Yokai Monsters: 100 Monsters

1968 [JAPANESE]

Horror

0
IMDb Rating 6.5 10 461

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Synopsis


Uploaded By: FREEMAN
December 02, 2021 at 03:12 PM

Cast

720p.BLU
723.91 MB
1280*544
Japanese 2.0
NR
23.976 fps
1 hr 18 min
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Movie Reviews

Reviewed by Leofwine_draca 6 / 10

Bizarre beyond belief

THE HUNDRED MONSTERS is a very bizarre little Japanese film and the first part of a 'YOKAI MONSTERS' trilogy. These films were remembered in the new millennium when none other than Takashi Miike directed his own version of the story (THE GREAT YOKAI WAR). Like other period monster flicks from Japan in the 1960s such as DAIMAJIN, THE HUNDRED MONSTERS feels very much like a traditional samurai movie with added monster action.

The story is a simple and familiar one about some ruthless property developers kicking a bunch of worthwhiles out of their homes. Even worse, they destroy a sacred shrine in the process. This storyline could be told in any country or era, but at least the characters are sufficiently interesting to keep viewers watching. And then we have the monsters, which are among the most bizarre ever filmed. I can't really describe them here, but there's stuff that'll have your jaw dropping, particularly the umbrella monster. A mix of practical and visual effects combine very well to create some fantastic scenes that certainly stick in the mind.

Reviewed by BandSAboutMovies 6 / 10

Lots of fun!

Daiei could produce a masterpiece like Akira Kurosawa's Rashomon while still putting out movies that featured Gamera, Zatoichi, Daimajin and the Yokai Monsters, who are based on the monsters of Japanese folklore. They may be evil creatures who cause great misfortune and harm or -- quite the opposite -- could also be beings that bring good fortune to those who meet them.

Much like the aforementioned films like Gamera and Daimajin, this is a tokusatsu film that uses practical effects, including actors in costumes, puppets and animation to tell the story.

That story is really about a rich landowner, who wants to tear down a local shrine to build a brothel. He cheaps out and after telling the stories of the yokai, neglects to pay for the ceremony to keep them out. They soon go wild in the town, partying down as they arrive with sake.

Known in Japan as Yokai Hyaku Monogatari, this was directed by Kimiyoshi Yasuda, who made six of the Zatoichi movies. It suffers the sin of some Godzilla movies, in that we don't really care about the humans. We just want the monsters. And we've been promised a hundred of them!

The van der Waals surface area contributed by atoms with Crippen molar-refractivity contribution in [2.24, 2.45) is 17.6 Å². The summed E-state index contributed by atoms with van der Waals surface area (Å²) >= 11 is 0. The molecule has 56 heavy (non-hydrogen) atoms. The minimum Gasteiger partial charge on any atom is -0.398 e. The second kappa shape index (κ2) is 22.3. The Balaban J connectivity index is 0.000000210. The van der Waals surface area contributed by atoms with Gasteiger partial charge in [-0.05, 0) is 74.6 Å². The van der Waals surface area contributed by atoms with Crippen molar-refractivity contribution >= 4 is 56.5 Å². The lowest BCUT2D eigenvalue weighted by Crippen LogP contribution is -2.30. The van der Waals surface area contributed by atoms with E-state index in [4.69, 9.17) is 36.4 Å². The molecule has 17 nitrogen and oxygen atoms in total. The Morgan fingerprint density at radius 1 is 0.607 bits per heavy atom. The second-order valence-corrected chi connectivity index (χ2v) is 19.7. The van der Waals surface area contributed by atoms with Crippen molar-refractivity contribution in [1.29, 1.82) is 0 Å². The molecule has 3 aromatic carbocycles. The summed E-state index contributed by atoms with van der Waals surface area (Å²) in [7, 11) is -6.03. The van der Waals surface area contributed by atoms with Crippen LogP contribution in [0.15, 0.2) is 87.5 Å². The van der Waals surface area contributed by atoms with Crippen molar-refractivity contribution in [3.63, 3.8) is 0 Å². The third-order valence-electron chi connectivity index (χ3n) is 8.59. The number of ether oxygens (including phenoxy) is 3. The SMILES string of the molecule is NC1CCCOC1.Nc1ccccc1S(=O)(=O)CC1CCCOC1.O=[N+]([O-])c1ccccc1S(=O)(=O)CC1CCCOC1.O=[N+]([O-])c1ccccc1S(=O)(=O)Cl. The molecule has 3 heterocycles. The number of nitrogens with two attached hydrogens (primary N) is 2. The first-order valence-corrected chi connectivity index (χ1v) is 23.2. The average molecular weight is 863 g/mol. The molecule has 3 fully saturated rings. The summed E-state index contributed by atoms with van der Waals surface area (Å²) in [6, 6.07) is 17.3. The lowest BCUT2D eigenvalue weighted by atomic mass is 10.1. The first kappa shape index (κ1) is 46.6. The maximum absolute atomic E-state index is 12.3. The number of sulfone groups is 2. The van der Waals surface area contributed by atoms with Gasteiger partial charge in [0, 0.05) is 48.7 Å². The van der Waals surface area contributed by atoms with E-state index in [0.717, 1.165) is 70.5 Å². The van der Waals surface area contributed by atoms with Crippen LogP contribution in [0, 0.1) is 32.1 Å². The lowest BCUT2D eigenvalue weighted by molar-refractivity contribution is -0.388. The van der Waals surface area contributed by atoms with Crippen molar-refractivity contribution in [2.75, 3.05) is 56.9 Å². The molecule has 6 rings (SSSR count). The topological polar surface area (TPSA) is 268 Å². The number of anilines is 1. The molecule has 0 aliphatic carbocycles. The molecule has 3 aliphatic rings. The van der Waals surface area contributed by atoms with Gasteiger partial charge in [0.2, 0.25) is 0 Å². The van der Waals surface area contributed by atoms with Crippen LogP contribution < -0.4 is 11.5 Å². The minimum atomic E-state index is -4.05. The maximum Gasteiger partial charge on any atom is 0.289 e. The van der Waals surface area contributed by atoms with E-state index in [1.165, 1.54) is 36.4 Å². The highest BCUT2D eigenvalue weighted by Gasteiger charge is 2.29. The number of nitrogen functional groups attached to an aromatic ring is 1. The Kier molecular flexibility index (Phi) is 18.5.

The following film, Yokai Monsters: Spook Warfare, came out the same year and realizes this issue and instead fills nearly every moment of the movie with monster after monster. This is good. That movie is great.

Reviewed by jamesrupert2014 7 / 10

Strange and surreal Japanese horror-fantasy

Unscrupulous magistrate Tajimaya (Takashi Kanda) uses theft, coercion, violence, and ultimately murder to take over a tenement house and a shrine with the intent of tearing them down. He also uses his leverage to force Ôkubi (Keiko Koyanagi), the beautiful daughter of the tenement's owner (Tatsuo Hanabu) to become his mistress. Tajimaya's actions and disrespect angers the local spirits, the Yôkai, and soon he and his minions find themselves cursed and harassed by monsters. The film, first in a Yokai trilogy from Daiei Film, is an imaginative fantasy with odd imagery (the 'umbrella monster' features prominently in the advertising) superimposed on a typical Japanese samurai adventure. The monsters (a mix of animation, puppets and costumes) are frequently quite bizarre. I am not familiar with Japanese folklore, but I gather that many of the diverse creatures represent traditional tropes (for example: the umbrella monster ('Kasa-obake') and the long-necked women (Rokurokubi). 'Yokai: 100 Monsters' ('Yôkai hyaku monogatari') is entertaining and offbeat (at least from a 'Western perspective'), and likely a good introduction to yet another fanciful Japanese film genre. Note: I watched an English-subtitled version that, judging from some of the idioms, seems to have been made several years after the original film was released.

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